We are all currently facing a need and a desire to shift towards a more sustainable future. This presents considerable challenges but also a great deal of potential.
The cities we build and live in will need to be not only greener and more efficient in terms of resources and consumption, but also easier, more enjoyable and inspiring for those that live and work there. New solutions to today’s challenges must be sustainable in terms of three different dimensions; economically, socially and environmentally.
Finansparken (The Financial Park) in Stavanger, strongly embodies the values that can be gained when decision makers in our industry choose to focus on sustainability and innovation. By realising Northern Europe’s largest timber constructed commercial building, the client, SR Bank, has realised a leading example of green urban development. The project shows to the building industry as a whole, just how environmentally conscious solutions can be successfully implemented to create a more sustainable form of development.
In the same city, Vindmøllebakken housing community has been recently realised. The project is based on a new form of housing model – Gaining by Sharing – where sustainability is once again considered from not only a physical point of view in terms of architecture and infrastructure, but also where the social needs and desires of the future residents are equally valued, to strive to create a sustainable neighbourhood. Vindmøllebakken aims to innovate through an infrastructure of sharing and community to ultimately create social, environmental, economic and architectural gains for the residents and the wider community.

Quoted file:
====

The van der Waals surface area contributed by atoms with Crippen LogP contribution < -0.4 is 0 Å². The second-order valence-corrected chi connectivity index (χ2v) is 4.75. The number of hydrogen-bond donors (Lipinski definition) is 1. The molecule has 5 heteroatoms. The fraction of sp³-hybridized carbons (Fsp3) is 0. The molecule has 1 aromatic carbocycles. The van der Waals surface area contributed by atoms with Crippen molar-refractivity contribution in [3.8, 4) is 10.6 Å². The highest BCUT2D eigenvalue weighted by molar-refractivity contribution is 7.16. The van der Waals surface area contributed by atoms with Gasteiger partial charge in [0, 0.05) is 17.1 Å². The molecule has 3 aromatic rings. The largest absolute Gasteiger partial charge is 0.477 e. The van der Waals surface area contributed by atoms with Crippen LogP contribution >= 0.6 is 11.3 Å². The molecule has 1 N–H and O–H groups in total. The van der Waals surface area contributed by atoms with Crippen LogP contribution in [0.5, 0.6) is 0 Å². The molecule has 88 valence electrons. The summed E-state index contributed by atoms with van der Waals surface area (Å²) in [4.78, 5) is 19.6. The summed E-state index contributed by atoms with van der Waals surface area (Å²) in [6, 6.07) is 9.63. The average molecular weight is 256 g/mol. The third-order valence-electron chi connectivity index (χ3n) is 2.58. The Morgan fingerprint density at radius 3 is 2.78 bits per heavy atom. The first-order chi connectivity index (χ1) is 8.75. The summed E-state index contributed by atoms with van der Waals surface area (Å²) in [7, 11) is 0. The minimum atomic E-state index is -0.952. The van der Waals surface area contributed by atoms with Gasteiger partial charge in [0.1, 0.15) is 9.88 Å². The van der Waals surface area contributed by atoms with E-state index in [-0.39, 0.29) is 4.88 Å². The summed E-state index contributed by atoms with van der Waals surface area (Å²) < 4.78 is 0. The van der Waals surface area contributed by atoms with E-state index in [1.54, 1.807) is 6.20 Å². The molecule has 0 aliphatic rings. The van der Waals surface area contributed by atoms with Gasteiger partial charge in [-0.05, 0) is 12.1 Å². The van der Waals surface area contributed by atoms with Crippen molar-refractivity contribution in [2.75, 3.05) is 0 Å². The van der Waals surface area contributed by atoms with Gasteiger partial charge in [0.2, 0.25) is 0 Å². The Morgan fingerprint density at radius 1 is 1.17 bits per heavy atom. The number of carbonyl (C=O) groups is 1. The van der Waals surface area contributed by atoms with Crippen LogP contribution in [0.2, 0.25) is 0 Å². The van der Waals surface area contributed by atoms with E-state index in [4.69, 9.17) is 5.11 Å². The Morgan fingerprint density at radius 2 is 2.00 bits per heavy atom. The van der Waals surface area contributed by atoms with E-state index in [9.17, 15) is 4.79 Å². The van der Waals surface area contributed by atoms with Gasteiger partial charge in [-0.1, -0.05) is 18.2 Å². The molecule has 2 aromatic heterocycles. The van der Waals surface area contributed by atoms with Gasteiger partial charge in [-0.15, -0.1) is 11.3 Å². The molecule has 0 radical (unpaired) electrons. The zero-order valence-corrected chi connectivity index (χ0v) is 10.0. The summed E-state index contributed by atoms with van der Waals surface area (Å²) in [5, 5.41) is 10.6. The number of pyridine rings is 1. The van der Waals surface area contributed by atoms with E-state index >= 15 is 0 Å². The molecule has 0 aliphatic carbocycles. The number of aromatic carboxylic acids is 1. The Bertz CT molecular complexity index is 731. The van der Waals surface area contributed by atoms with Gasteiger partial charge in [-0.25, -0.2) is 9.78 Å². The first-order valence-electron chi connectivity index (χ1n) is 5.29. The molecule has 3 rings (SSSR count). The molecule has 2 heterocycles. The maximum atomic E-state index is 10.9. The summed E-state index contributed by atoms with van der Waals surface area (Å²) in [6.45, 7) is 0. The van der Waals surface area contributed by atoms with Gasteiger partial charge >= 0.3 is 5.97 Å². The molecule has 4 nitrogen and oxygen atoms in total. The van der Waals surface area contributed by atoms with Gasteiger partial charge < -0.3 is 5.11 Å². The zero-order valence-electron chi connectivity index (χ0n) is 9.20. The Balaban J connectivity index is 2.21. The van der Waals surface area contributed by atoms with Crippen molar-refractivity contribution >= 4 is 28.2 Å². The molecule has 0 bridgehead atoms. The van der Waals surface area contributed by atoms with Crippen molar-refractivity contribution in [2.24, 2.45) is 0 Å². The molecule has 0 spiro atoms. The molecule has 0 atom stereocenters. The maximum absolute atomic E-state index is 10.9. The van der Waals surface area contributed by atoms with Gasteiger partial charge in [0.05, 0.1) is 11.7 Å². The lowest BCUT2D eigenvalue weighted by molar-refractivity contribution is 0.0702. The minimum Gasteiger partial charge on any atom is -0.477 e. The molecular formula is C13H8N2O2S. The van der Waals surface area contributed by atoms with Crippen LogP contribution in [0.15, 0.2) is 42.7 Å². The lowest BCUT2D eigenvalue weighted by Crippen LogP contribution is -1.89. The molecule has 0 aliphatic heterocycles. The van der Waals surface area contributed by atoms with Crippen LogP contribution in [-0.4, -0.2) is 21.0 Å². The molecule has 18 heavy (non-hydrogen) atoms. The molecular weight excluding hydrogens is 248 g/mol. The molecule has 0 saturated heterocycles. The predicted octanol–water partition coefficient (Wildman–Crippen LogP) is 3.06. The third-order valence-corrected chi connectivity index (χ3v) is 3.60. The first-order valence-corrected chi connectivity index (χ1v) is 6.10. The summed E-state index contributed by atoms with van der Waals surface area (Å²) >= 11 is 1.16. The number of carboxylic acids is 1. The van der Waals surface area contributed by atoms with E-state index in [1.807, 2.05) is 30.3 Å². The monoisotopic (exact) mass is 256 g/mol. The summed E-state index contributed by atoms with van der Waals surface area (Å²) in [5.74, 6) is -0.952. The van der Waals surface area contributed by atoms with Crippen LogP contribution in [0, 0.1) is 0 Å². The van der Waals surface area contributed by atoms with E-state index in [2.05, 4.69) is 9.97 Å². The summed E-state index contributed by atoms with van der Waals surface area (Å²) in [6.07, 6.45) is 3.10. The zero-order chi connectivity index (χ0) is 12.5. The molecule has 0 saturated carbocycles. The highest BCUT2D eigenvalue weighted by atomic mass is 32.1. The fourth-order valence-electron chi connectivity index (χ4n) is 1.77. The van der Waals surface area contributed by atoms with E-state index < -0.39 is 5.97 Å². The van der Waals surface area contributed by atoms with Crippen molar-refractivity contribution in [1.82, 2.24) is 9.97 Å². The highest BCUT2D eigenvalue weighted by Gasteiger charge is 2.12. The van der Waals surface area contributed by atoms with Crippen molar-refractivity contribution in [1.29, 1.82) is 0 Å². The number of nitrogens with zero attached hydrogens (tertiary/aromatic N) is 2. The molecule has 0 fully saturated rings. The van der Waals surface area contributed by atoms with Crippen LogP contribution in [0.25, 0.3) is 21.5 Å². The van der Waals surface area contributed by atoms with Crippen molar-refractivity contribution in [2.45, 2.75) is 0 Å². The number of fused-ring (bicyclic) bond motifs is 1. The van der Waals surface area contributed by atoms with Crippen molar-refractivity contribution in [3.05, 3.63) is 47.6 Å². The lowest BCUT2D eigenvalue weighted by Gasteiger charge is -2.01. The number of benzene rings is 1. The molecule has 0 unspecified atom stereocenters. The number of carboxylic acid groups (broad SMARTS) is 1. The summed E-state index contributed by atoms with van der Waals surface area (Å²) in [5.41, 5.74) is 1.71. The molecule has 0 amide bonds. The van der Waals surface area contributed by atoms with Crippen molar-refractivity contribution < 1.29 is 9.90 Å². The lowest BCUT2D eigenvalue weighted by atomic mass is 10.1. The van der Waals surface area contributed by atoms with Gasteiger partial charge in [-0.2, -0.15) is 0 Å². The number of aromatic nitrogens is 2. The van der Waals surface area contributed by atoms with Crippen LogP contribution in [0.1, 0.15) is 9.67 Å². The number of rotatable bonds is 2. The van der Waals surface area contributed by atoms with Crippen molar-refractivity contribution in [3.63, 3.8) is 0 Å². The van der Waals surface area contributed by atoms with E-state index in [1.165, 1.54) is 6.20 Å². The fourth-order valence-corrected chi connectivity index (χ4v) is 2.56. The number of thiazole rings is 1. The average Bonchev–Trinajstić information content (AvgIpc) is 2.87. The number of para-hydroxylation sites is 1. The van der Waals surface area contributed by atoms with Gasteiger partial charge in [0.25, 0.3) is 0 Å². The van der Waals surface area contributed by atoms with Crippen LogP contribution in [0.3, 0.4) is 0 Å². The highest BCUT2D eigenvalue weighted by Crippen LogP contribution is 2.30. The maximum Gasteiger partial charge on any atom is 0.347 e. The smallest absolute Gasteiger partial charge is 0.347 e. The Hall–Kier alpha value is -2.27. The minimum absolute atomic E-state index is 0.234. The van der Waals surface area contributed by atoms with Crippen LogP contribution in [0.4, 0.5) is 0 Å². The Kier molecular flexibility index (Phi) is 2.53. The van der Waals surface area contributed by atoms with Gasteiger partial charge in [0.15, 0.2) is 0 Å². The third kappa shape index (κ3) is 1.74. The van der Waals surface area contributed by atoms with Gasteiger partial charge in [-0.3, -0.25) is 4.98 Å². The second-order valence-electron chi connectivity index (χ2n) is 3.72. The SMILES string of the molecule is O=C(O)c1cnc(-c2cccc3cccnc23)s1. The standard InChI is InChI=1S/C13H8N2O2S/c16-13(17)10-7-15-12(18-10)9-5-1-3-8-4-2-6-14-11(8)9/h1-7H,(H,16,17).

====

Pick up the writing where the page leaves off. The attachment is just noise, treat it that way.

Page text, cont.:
Exemplar projects are critical for creating change in the construction industry. But what does it take for both the general public and the professionals to demand and strive towards innovation and improvement?
Randi is an architect and a managing director of Helen & Hard. Having worked at the company since 2011, Randi has been directly involved with many of the studio’s wide ranging projects. These have included creative experimental installations, large scale public cultural buildings, housing and masterplanning schemes. Throughout many of the projects Randi has worked closely with the aspects of social sustainability and user adaptation. This focus echoes the wider interests of Helen & Hard Architects in creating sustainable architecture, from both an environmental and also a social stand point. The physical expression and qualities of the architecture is always considered simultaneously with the users of the projects and how they will be experienced and enjoyed by residents and visitors. This architectural approach stems also from the companies appreciation and interest in timber as a truly sustainable construction material with a unique tectonic potential.